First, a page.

Account 1: Daily Expenses 

An everyday transaction account with a debit card that gets 60% of your income. Use this account to pay for your regular daily expenses like rent, utilities, regular bills and groceries. The trick here is to keep all your expenses under 60% of your income.

Account 2: Splurge (or Fun Spending)

An everyday transaction account with a debit card that gets 10% of your income. This is your account for fun purchases and social activities. Use it for social meet ups, nights out to the movies or save it up to buy a new pair of shoes.

Account 3: Fire Extinguisher (or Debt Reducer)

An online account that gets 20% of your income. This money is for fighting financial fires like any existing debt or bigger non-regular bills such as repairs and maintenance. Money does not sit in this account. It moves through on its way to paying the bills you have. If there are no debts or bills to pay, the money spills over to the Mojo bucket.

Account 4: Smile (or Adventures) 

An online account that gets 10% of your income. This is a long-term savings account for big purchase goals such as a holiday, new computer or updating your car.

 

 

Mojo - The Emergency savings bucket

The Mojo bucket is where you hold your safety funds and save up reserves for the Grow bucket. It consists of one bank account, with a minimum of $2000 in it. It acts as a replacement for your credit card in unexpected or emergency situations. 

It is highly advised that you have this account with a different bank to prevent you from spending the money in it on things covered by the Blow accounts. However, you can choose to keep it with the same bank as your Blow accounts - you’ll just need to practice a little more discipline.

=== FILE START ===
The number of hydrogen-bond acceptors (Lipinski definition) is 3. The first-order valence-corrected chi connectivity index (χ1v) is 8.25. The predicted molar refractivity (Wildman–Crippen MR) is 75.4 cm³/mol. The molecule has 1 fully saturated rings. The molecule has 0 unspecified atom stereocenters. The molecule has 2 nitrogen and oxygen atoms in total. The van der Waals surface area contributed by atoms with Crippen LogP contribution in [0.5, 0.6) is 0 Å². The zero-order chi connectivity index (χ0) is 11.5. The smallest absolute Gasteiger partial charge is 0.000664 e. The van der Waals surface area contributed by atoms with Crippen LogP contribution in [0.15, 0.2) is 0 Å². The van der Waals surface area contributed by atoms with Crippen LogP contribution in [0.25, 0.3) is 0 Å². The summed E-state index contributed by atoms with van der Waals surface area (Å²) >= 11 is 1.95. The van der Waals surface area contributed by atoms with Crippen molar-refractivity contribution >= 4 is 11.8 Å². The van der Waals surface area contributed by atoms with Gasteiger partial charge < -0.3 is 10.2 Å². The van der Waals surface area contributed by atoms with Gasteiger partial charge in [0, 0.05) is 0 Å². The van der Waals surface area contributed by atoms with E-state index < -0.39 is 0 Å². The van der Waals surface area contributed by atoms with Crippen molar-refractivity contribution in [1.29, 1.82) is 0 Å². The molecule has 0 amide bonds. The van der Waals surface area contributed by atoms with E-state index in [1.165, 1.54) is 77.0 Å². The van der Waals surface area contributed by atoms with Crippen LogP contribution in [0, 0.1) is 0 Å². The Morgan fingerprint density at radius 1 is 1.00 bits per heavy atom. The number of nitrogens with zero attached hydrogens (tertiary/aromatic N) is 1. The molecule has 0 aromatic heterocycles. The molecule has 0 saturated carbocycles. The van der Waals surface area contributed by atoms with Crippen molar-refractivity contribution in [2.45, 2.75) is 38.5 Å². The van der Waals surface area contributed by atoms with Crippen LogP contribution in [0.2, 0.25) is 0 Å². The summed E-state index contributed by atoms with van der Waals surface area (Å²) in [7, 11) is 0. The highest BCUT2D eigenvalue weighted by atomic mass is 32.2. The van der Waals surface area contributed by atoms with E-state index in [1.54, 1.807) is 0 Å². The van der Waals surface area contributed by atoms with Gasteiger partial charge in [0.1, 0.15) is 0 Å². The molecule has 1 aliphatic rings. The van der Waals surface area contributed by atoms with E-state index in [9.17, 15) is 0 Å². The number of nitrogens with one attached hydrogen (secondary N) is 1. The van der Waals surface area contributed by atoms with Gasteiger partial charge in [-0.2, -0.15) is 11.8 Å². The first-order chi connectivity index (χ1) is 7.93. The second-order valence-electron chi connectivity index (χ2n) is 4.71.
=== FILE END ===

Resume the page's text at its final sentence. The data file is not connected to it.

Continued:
It’s important to open this account with the $2000 minimum. You might have to do some extra work or sell a few items to get the funds. It will prevent you from taking on future debt. The rationale is that without debt, your Mojo bucket will keep growing.

Account 5: Emergency savings 

An online savings account held at a different bank with an opening balance of $2,000. Any leftover money in your Fire Extinguisher account spills over to here. The intention is that over time, the amount in this account grows until you have three to six months of income, which in turn then spills over into your Grow bucket.

 

Grow - The investments bucket

Once you have reached your lump sum target in your Mojo bucket, use that money to invest in your net worth. Your investments can be anything of your choice. A good place to start is a retirement fund but you should also consider long-term savings accounts, shares, currencies and property investments.

 

4. The flow of money through The Barefoot Investment buckets

The goal of The Barefoot Investor approach is to generate long term wealth. To get there, your money needs to flow through the three buckets by filling the first two until they overflow into the Grow bucket.

Money overflows from Blow to Mojo when there are no debt or bills payments for your Fire Extinguisher account to make. Either the full 20% or what is left over moves to your Mojo (Emergency fund). That continues to collect in your Mojo account. Sometimes you’ll need to use your Emergency fund and it will reduce. That’s okay if it means you’re avoiding taking on any debt.

Your Mojo bucket overflows when it has built up three to six months worth of your income. You can choose what you want this point to be. From there, it moves into your Grow bucket and you can put it towards investments and long-term wealth.

 

 

Gain control over your money

When it comes to financial success, control is the key. The Barefoot Investor approach is a financial plan that will help you structure your accounts and improve the way your money flows from income to investments. 

Personal finance management software like PocketSmith helps you run your financial plan smoothly, saving you time and giving you control over your money.